11. USS Los Angeles
USS Los Angeles rigid airship flying over Manhattan during the 1920’s.
There were plans to make The Empire State Building a docking station for airships.
Hybrid Airships offered large cargo capacities with significant reductions in fuel consumption compared to other air vehicles while remaining faster than land and sea transportation systems.
British Army officer travelling in a hammock in Sierra Leone, 1920.
Three archers in Japan, 1860s.
The men are practitioners of Kyudo, Japanese Zen archery. Their outfits and the way they hold their second arrows (Ya) between their fourth and fifth fingers give this away. The target is most likely 28m away from the men, since they are shooting outdoors at what appears to be a makeshift range. Traditionally, 28m outdoor shooting is the final and most advanced stage of training in Kyudo. Beginners practice indoors (sometimes outdoors) on a target only 2m away. Practicing with such a close target ensures you cannot miss, so you can work on refining your shooting technique. Traditional Kyudo is not about marksmanship at all, but rather about the act of shooting itself. The Ya (arrows) are traditionally made with feathers from each wing of a single bird. One Ya has the right wing’s feathers, the other has the left wing’s. This causes one arrow to spiral to the right and the other to spiral to the left as they are shot from the Yumi (bow).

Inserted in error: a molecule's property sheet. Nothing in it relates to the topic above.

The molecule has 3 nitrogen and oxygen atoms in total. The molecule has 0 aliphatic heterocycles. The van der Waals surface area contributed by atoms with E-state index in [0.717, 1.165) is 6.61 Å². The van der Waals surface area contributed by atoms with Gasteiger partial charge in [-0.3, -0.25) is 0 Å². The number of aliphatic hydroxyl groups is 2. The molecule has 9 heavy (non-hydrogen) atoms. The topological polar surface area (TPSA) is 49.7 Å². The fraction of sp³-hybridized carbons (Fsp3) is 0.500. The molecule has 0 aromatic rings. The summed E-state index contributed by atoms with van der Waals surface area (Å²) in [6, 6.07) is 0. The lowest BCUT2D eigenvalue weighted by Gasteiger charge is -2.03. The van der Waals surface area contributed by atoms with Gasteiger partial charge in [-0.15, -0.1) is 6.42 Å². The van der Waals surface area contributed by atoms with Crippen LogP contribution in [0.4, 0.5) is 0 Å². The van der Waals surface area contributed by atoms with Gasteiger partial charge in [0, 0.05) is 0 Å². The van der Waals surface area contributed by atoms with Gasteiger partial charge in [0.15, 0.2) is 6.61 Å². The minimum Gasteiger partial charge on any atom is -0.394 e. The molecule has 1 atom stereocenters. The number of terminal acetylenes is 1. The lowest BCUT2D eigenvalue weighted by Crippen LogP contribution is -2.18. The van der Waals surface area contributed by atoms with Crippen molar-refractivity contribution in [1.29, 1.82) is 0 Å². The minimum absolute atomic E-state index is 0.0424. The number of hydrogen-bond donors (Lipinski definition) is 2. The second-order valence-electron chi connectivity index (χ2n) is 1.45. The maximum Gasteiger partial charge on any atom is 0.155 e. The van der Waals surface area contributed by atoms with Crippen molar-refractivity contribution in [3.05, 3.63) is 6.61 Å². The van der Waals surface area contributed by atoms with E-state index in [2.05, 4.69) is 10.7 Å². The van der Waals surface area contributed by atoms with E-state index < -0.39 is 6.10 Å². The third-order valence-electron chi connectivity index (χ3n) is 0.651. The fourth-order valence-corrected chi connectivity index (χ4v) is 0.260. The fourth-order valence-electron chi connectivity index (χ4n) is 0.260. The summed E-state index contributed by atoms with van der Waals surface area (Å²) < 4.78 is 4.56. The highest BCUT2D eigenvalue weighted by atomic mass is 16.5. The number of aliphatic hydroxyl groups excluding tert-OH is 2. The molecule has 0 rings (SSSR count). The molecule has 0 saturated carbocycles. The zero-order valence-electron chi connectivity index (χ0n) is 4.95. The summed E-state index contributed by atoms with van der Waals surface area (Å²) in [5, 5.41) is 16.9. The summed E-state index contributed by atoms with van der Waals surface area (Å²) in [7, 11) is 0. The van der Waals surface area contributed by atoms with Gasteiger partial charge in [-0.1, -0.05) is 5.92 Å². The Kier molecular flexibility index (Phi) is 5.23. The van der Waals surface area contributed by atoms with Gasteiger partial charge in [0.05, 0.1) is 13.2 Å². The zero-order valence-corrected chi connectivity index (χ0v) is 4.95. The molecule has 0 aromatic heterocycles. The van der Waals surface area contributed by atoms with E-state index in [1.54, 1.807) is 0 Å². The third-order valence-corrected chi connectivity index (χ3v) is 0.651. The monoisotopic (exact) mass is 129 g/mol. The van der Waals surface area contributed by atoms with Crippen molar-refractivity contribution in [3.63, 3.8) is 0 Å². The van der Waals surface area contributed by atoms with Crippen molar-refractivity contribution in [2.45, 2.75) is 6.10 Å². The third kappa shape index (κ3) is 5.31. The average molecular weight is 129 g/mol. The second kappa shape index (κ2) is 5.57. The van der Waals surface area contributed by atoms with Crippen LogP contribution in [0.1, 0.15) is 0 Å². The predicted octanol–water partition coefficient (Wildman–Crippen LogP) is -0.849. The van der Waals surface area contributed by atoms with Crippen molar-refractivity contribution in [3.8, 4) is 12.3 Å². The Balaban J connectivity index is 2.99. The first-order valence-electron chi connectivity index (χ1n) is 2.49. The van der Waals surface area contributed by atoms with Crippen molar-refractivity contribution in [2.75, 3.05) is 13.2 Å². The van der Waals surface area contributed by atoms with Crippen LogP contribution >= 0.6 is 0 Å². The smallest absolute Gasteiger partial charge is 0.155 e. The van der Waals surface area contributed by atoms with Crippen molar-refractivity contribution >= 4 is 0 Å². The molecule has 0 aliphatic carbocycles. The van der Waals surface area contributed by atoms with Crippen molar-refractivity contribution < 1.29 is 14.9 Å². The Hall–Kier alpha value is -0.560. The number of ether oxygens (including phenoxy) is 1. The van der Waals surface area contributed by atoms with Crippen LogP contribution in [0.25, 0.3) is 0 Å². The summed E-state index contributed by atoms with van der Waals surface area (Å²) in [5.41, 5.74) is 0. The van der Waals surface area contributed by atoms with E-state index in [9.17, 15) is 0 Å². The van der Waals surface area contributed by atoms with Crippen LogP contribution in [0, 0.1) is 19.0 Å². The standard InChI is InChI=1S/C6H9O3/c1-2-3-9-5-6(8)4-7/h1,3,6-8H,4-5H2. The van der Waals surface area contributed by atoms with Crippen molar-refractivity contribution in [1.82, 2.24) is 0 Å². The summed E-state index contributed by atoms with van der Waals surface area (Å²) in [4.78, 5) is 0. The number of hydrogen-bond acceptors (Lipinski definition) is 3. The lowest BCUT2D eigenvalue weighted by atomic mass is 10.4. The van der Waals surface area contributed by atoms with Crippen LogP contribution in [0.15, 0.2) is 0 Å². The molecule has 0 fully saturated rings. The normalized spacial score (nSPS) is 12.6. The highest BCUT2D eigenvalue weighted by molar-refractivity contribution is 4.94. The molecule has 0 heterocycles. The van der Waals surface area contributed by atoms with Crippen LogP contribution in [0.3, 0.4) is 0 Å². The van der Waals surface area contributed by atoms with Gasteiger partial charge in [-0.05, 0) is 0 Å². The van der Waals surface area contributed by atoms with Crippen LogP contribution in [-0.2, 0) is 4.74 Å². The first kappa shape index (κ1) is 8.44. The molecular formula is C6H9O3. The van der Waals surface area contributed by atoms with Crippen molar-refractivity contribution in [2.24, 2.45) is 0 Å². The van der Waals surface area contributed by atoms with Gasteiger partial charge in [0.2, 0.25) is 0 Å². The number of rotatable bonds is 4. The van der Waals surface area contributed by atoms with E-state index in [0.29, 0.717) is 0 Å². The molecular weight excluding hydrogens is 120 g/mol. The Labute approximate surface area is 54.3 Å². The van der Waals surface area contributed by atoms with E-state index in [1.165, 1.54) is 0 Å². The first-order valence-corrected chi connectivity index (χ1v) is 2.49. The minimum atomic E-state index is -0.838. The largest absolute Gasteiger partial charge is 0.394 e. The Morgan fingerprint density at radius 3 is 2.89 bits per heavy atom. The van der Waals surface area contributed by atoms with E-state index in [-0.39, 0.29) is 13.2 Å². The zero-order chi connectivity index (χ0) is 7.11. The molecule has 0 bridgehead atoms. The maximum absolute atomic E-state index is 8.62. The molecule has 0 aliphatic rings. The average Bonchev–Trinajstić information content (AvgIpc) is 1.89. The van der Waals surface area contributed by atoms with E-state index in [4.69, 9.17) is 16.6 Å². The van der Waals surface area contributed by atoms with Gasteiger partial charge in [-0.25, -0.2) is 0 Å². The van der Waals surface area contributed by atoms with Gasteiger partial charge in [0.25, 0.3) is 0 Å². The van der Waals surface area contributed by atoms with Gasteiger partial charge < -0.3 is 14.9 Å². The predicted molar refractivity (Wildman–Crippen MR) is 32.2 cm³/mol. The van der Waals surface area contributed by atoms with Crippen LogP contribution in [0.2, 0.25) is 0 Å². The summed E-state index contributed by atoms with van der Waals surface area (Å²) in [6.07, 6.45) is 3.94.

Boxing in 1913. Ray Campbell vs d*ck Hyland (1913). Ray Campbell is listed as the official winner of this fight. It appears that Campbell is the fighter on the left and Hyland is on the right.
The fighters are battered, bloodied, bruised and staring down each other at the end of the fight. Boxing in those days was very different. There was no mandatory eight count. There was no neutral corner. If your opponent knocked you down, the second you get off your knees, you’re getting punched by a guy who’s been loading up his power shot for seconds (an eternity in the ring).
The report from the newspaper “The Call” of San Francisco: Ray Campbell, formerly of San Francisco, and a boxer who has established quite a reputation over the short distance route in the northwest during the last few months, came to the front in leaps and bounds today at Steveston, when he cleverly and clearly outpointed the famous “Fighting d*ck” Hyland, a former world’s title aspirant in the lightweight ranks, in a 15 rounds bout, which proved to be one of the best ever witnessed around Vancouver. A left jab with a right cross that landed more often that it missed, won the bout for Campbell.
The standoff at Checkpoint Charlie: Soviet tanks facing American tanks, 1961.
In October 1961, border disputes led to a standoff and for 16 hours the world was at the brink of war while Soviet and American tanks faced each other just 300 feet (100 meters) apart. On August 1961 Washington and its British and French allies had failed to prevent the Soviets building the Berlin Wall. On October 27, after several days of escalating U.S. rebuffs to East German attempts to get American officials to show identification documents before entering East Berlin (thus indirectly acknowledging East German sovereignty, rather than Soviet occupation authority) ten U.S. M-48 tanks took up position at Checkpoint Charlie.
There they stood, some 50 meters from the border, noisily racing their engines and sending plumes of black smoke into the night air. Alarmed by the apparent threat, Moscow, with the approval of the Soviet leader, Nikita Khrushchev, sent an equal number of Russian T55 tanks rumbling to face down the Americans. They too ground to a halt some 50 meters from the East/West Berlin. This was the culmination of several days escalation of actions on both sides and the face-off of the Soviet and American tanks, with guns uncovered, the first (and only) such direct confrontation of U.S. and Soviet troops.